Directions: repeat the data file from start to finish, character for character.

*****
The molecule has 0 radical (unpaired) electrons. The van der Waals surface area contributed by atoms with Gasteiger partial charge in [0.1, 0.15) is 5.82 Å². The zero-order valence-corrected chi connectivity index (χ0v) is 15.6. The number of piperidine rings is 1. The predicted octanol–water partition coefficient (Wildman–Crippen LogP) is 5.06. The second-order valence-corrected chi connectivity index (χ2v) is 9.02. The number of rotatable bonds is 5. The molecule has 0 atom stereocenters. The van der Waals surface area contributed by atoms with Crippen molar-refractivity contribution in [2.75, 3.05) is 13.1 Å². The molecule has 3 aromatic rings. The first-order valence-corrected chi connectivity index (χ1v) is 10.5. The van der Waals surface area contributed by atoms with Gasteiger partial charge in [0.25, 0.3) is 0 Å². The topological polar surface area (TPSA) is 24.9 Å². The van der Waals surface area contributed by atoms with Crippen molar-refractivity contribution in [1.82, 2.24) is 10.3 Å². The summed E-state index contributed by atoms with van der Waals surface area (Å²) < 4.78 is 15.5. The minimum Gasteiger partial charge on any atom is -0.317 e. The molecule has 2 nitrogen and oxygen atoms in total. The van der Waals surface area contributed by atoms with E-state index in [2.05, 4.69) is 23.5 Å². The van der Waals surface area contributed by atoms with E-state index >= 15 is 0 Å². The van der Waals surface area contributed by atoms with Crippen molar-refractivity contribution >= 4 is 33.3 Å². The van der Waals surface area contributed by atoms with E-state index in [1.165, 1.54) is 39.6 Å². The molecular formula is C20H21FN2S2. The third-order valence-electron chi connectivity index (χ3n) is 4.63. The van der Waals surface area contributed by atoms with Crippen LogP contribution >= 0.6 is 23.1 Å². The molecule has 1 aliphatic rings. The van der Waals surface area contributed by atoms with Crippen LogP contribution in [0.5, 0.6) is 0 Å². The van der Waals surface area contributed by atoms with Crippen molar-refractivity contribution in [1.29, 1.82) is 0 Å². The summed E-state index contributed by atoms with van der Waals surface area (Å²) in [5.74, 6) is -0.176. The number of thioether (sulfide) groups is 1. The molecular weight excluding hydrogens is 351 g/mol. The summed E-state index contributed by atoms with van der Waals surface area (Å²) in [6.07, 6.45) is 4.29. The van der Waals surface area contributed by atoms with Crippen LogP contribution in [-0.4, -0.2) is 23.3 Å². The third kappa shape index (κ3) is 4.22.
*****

The molecule has 0 radical (unpaired) electrons. The van der Waals surface area contributed by atoms with Gasteiger partial charge in [0.1, 0.15) is 5.82 Å². The zero-order valence-corrected chi connectivity index (χ0v) is 15.6. The number of piperidine rings is 1. The predicted octanol–water partition coefficient (Wildman–Crippen LogP) is 5.06. The second-order valence-corrected chi connectivity index (χ2v) is 9.02. The number of rotatable bonds is 5. The molecule has 0 atom stereocenters. The van der Waals surface area contributed by atoms with Crippen molar-refractivity contribution in [2.75, 3.05) is 13.1 Å². The molecule has 3 aromatic rings. The first-order valence-corrected chi connectivity index (χ1v) is 10.5. The van der Waals surface area contributed by atoms with Gasteiger partial charge in [0.25, 0.3) is 0 Å². The topological polar surface area (TPSA) is 24.9 Å². The van der Waals surface area contributed by atoms with Crippen molar-refractivity contribution in [1.82, 2.24) is 10.3 Å². The summed E-state index contributed by atoms with van der Waals surface area (Å²) < 4.78 is 15.5. The minimum Gasteiger partial charge on any atom is -0.317 e. The molecule has 2 nitrogen and oxygen atoms in total. The van der Waals surface area contributed by atoms with E-state index in [2.05, 4.69) is 23.5 Å². The van der Waals surface area contributed by atoms with E-state index >= 15 is 0 Å². The van der Waals surface area contributed by atoms with Crippen molar-refractivity contribution >= 4 is 33.3 Å². The van der Waals surface area contributed by atoms with E-state index in [1.165, 1.54) is 39.6 Å². The molecular formula is C20H21FN2S2. The third-order valence-electron chi connectivity index (χ3n) is 4.63. The van der Waals surface area contributed by atoms with Crippen LogP contribution >= 0.6 is 23.1 Å². The molecule has 1 aliphatic rings. The van der Waals surface area contributed by atoms with Crippen LogP contribution in [0.5, 0.6) is 0 Å². The van der Waals surface area contributed by atoms with Crippen molar-refractivity contribution in [1.29, 1.82) is 0 Å². The summed E-state index contributed by atoms with van der Waals surface area (Å²) in [5.74, 6) is -0.176. The number of thioether (sulfide) groups is 1. The molecular weight excluding hydrogens is 351 g/mol. The summed E-state index contributed by atoms with van der Waals surface area (Å²) in [6.07, 6.45) is 4.29. The van der Waals surface area contributed by atoms with Crippen LogP contribution in [-0.4, -0.2) is 23.3 Å². The third kappa shape index (κ3) is 4.22.